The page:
Internship Reality

Amber McGarvey '15 and Courtney Wojcik '17 are summer interns at TerraCycle, named one of the fastest growing green organizations in the world.

Amber McGarvey '15 (left) and Courtney Wojcik '17 earned coveted internships at TerraCycle, named one of the fastest growing green organizations in the world. Photo courtesy of McGarvey.

Amber McGarvey ’15 and Courtney Wojcik ’17’s environmentally based internship makes the small screen

By MaryAlice Bitts-Jackson

Growing up in New Jersey, Amber McGarvey ’15 and Courtney Wojcik ’17 had heard a lot of buzz about TerraCycle, a Princeton-based recycling/upcycling company that's been named one of the fastest-growing green companies in the world. Still, they were surprised when they reported to work for their first day as TerraCycle interns and learned that a camera crew would be filming a documentary on site, highlighting the company's distinctive culture and leading-edge work.

The television series, Human Resources, is not your typical reality-TV show. It's produced by Participant Media, a company that uses film, television, publishing and digital content to effect social change (past projects include An Inconvenient Truth, Food, Inc., Waiting for Superman and Lincoln).

McGarvey, a rising senior with previous internship experience at a small nonprofit, earned a summer position in the company’s executive office. Wojcik, a rising sophomore, cut her internship teeth in TerraCycle’s accounts-management department. Below, they discuss what they’ve learned during these uncommon internships, as well as what it's like when your internship reality meets reality TV.

Major(s):

Wojcik: Not yet declared.

McGarvey: environmental science and history.

Activities/ Organizations:

Wojcik: Reinvest Dickinson, Phoenix and EarthNow.

McGarvey: Jive Turkeys Ultimate Frisbee Club, Eco-Rep, Feminist Collective and first-year mentor.

On choosing this internship:

Wojcik: I wanted to intern with a local business that was sustainability-minded, and since I worked with [TerraCycle] in high school—while I was earning my Girl Scout Silver Award—I knew it would be a perfect fit.

McGarveyI heard a lot about TerraCycle through press coverage, and I kept it in the back of my mind as a company that I should one day get involved with. Then, last year, while I was studying abroad in Copenhagen, Denmark, I e-mailed [my future supervisor at TerraCycle], and she told me I was a strong fit.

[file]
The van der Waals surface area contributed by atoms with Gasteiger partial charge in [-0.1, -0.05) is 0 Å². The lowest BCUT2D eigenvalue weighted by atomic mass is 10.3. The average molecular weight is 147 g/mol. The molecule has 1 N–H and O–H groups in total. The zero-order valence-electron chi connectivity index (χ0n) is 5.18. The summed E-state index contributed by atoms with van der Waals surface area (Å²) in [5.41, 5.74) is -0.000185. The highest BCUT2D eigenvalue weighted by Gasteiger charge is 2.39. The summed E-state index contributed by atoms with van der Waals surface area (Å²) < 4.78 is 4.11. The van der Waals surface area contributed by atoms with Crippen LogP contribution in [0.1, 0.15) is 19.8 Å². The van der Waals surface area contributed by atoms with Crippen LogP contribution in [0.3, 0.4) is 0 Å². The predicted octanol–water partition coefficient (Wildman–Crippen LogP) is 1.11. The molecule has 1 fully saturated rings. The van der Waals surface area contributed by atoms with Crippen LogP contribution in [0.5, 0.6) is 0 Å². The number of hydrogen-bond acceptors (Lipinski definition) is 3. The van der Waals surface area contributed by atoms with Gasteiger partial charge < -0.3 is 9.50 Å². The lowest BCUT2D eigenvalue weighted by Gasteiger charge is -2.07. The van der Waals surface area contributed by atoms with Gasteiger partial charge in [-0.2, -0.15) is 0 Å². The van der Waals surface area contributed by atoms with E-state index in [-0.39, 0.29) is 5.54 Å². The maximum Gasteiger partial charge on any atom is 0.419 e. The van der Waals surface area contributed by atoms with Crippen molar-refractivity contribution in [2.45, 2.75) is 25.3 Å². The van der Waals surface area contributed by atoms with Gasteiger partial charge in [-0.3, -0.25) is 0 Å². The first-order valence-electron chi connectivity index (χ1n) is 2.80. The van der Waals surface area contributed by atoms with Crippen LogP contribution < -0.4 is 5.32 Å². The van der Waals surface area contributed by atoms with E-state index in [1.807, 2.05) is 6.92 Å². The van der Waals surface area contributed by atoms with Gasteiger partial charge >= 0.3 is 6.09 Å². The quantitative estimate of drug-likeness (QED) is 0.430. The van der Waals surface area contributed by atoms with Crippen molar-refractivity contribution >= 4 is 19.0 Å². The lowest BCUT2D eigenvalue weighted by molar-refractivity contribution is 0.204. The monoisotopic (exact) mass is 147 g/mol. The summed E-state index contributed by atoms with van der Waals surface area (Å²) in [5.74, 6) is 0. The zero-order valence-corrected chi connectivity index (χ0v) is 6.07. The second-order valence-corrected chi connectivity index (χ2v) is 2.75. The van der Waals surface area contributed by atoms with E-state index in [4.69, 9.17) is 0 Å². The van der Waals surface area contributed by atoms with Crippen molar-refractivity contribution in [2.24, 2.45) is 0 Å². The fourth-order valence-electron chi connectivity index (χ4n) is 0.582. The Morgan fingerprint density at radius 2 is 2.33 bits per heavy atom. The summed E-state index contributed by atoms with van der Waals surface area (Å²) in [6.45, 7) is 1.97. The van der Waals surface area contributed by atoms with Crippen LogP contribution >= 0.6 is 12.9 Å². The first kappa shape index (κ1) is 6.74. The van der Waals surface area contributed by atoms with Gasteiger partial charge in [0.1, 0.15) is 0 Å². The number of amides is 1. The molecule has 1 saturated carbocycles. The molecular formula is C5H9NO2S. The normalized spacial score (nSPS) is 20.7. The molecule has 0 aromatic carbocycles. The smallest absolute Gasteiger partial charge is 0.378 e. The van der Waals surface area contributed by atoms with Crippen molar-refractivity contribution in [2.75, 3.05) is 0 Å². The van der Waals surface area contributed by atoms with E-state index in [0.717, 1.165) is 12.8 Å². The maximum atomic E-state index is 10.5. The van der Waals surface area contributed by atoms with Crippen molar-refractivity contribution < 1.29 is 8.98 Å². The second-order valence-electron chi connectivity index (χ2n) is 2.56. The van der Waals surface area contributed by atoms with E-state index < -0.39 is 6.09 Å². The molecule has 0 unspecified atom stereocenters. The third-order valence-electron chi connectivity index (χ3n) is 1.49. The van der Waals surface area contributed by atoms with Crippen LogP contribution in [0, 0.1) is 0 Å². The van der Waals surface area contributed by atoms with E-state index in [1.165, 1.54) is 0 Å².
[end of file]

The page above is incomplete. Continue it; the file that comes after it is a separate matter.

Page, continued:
Job responsibilities:

Wojcik: I usually start each day by helping my account manager with smaller tasks, such as updating Excel data, checking social-media activity and creating PowerPoint presentations to be used in meetings with our brand partners. Then I work on long-term research projects that involve [TerraCycle’s] partnership with [my supervisor's] biggest client.

McGarvey: I research potential partners and investors and then present [my findings] to the company’s global vice presidents. I also update databases and work on projects. One [project involves] streamlining assessments that show how much greenhouse gas TerraCycle has prevented from being released into the atmosphere. We also just launched a cigarette-butt recycling program in New Orleans that reduces pollution, turns litter into recycled plastic products and even raises money for charity.

On what it’s like to take part in a workplace documentary:

Wojcik: I found out about [Human Resources] on my first day, when I walked into the middle of a scene being filmed in my department! I was pretty excited about the prospect of being on TV, and I loved that the experience just added to TerraCycle's quirkiness.

McGarvey: It’s been fascinating to watch reality TV being filmed in front of me all summer. They were always filming around my desk with a crew of about five people, and at first, I was afraid to get up and walk through or behind the shot. Eventually, I realized that they really are trying to catch footage of normal workplace culture, so I shouldn't feel like I need to avoid the cameras. 

Advice to students considering internships:

McGarvey: Get to know other interns and staff members. [My supervisor] encouraged me to organize an intern social committee. We planned excursions to restaurants and to places like a local museum and a minor-league baseball game. This allowed me to make valuable connections with interns and with staff members who also attended.

Wojcik: Take an internship! Whether paid or unpaid, internships allow you to get your feet wet and gain knowledge, skills, experience and connections.

On the joy of mealtime mentorship:

Wojcik: The Intern Lunch [a twice-weekly program that brings interns together with employees who enjoy mentoring] is the best part of the day. A senior employee at TerraCycle—even the CEO, Tom Szaky—will sit down with the interns for an hour to talk about our career paths and give us professional advice.

McGarveyI help my supervisor run [the Intern Lunch]; I love it, because have learned so much about my co-workers. They each have unique stories about how they ended up working at an environmentally conscious company. They’ve taught me valuable lessons about how to navigate professional life.

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Published August 20, 2014